[15] Each letter of the word INSPIRE represents one of the strategies, and for the most part has shown to be preventively effectual against various types of violence, in addition to having benefits in areas such as mental health, education and the reduction of crime. The seven strategies are the following: Implementation and Enforcement of Laws (for example, avoiding violent discipline and limiting access to alcohol and firearms); Norms and Values that need changing (for example, those that condone sexual abuse against girls or aggressive behaviour among boys); Safe Environments (for example, identifying neighbourhood violence “hotspots” and dealing with local causes through policies that resolve problems and through other interventions); Parent and Caregiver Support (for example, by providing formation to parents for their children, and to new parents); Income and Economic Strengthening (such as microcredit and formation concerning equity in general); Response and Support Services (for example, ensuring that children exposed to violence can have access to effective emergency care and can receive adequate psychosocial support); Education and Life Skills (for example, ensuring that children attend school and equipping them with social skills).
[16] Cf. Final Document of the VI World Congress on the Pastoral Care of Tourism, 27 July 2004.


"We Have Been Our Own Worst Enemy" – At Summit's Close, The Church's "Copernican Revolution" on Abuse

As previously noted, it is exceedingly rare for the Pope to celebrate a Mass without preaching it. Accordingly, Francis' choice to delegate the homily for this summit's closing liturgy would've been significant in any context, but doubly so here.

And that's even before one considers the import of who the pontiff tapped to speak in his stead.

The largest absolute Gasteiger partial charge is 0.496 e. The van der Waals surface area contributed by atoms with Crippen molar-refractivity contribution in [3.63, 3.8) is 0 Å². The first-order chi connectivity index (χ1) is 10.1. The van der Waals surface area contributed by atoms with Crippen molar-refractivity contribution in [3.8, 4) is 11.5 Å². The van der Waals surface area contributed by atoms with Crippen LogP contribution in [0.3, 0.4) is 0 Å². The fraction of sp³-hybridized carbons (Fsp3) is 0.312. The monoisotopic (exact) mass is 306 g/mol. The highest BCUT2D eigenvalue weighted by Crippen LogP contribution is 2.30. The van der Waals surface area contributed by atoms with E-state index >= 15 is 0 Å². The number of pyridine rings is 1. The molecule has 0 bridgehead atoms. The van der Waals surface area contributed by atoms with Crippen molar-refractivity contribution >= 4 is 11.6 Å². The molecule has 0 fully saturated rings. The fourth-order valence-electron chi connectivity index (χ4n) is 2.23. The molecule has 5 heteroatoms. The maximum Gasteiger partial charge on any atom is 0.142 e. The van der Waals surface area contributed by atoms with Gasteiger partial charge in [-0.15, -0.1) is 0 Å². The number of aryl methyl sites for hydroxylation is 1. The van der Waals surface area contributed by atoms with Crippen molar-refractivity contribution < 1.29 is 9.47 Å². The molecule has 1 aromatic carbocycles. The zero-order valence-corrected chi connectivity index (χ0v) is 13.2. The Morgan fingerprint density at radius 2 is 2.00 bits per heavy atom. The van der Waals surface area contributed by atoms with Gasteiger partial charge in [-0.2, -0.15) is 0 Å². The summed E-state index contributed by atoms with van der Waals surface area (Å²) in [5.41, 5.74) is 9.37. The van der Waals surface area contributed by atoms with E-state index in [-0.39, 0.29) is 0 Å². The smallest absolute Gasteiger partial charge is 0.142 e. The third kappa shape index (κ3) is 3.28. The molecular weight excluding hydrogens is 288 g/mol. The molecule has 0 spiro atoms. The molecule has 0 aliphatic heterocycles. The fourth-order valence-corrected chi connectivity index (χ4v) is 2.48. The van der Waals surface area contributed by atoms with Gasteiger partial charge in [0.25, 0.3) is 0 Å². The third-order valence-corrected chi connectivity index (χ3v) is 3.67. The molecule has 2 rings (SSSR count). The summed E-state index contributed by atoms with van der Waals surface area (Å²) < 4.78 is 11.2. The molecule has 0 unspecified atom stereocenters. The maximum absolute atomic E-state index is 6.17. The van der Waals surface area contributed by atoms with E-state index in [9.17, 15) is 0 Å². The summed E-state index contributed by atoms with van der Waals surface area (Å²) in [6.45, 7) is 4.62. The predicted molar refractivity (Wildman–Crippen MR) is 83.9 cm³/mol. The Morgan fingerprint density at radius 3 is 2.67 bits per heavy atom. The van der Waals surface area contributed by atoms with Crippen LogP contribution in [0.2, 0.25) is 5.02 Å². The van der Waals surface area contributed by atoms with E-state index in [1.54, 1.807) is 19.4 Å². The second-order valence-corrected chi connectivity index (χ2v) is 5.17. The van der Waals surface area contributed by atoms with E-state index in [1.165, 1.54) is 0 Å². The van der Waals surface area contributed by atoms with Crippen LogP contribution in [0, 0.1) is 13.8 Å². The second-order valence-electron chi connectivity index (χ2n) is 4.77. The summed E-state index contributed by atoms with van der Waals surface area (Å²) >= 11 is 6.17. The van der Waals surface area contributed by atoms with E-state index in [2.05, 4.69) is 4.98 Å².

While he's become quite known across the English-speaking world for his outspokenness in the wake of a years-long national inquiry on abuse in the Australian church, in a prior incarnation, Archbishop Mark Coleridge of Brisbane was in the belly of another proverbial "beast" related to the abuse scandals – in 2002, the then-monsignor was assigned to the English-language desk of the Secretariat of State, later admitting to how he came to see the Vatican's handling of the initial US crisis more as a cautionary tale than any kind of historic stride.

Back to the present, meanwhile, Coleridge has taken the lead role in the planning for a rare Plenary Council of the Australian church next year – on a national level, the kind of thorough-going, synodal response which this week's event was meant to highlight. (Here, it bears recalling that, in the wake of 2002, a handful of US bishops called for a plenary council for the Stateside church – what would've been the first such gathering since 1884's Third Council of Baltimore. The idea was quickly declined by the bench's leadership.)

As that combined context likely informed the Pope's choice of the Aussie president as this closing day's lone speaker besides himself, here's Coleridge's homily from this morning's rites in the Sala Regia of the Apostolic Palace.

*  *  *
In the Gospel just proclaimed, one voice alone is heard, the voice of Jesus. Earlier we heard the voice of Paul and at the end of Mass we will hear the voice of Peter, but in the Gospel there is only the voice of Jesus. It is good that, after all our words, there are now only the words of Christ: Jesus alone remains, as on the mount of the Transfiguration (cf Lk 9:36).